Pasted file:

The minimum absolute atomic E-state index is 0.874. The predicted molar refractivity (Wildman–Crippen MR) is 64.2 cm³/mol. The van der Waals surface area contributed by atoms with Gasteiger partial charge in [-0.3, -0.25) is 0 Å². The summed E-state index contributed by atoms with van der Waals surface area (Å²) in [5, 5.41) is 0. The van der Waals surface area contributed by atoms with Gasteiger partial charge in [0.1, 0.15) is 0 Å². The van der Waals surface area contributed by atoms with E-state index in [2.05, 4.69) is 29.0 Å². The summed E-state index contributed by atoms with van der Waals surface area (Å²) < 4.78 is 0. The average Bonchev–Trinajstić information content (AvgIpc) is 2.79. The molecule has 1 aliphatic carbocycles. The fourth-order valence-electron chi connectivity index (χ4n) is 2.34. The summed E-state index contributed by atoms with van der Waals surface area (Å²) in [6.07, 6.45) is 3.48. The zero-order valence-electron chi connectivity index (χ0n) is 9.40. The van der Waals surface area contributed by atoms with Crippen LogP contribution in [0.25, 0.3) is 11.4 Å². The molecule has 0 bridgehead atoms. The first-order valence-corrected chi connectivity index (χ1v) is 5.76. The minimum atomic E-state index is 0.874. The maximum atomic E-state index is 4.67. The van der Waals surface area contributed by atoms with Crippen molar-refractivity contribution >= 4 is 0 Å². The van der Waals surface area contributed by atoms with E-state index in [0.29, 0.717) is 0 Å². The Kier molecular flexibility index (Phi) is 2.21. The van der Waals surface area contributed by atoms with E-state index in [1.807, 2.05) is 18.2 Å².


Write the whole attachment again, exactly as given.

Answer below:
The minimum absolute atomic E-state index is 0.874. The predicted molar refractivity (Wildman–Crippen MR) is 64.2 cm³/mol. The van der Waals surface area contributed by atoms with Gasteiger partial charge in [-0.3, -0.25) is 0 Å². The summed E-state index contributed by atoms with van der Waals surface area (Å²) in [5, 5.41) is 0. The van der Waals surface area contributed by atoms with Gasteiger partial charge in [0.1, 0.15) is 0 Å². The van der Waals surface area contributed by atoms with E-state index in [2.05, 4.69) is 29.0 Å². The summed E-state index contributed by atoms with van der Waals surface area (Å²) < 4.78 is 0. The average Bonchev–Trinajstić information content (AvgIpc) is 2.79. The molecule has 1 aliphatic carbocycles. The fourth-order valence-electron chi connectivity index (χ4n) is 2.34. The summed E-state index contributed by atoms with van der Waals surface area (Å²) in [6.07, 6.45) is 3.48. The zero-order valence-electron chi connectivity index (χ0n) is 9.40. The van der Waals surface area contributed by atoms with Crippen LogP contribution in [0.25, 0.3) is 11.4 Å². The molecule has 0 bridgehead atoms. The first-order valence-corrected chi connectivity index (χ1v) is 5.76. The minimum atomic E-state index is 0.874. The maximum atomic E-state index is 4.67. The van der Waals surface area contributed by atoms with Crippen molar-refractivity contribution >= 4 is 0 Å². The van der Waals surface area contributed by atoms with E-state index in [0.29, 0.717) is 0 Å². The Kier molecular flexibility index (Phi) is 2.21. The van der Waals surface area contributed by atoms with E-state index in [1.807, 2.05) is 18.2 Å².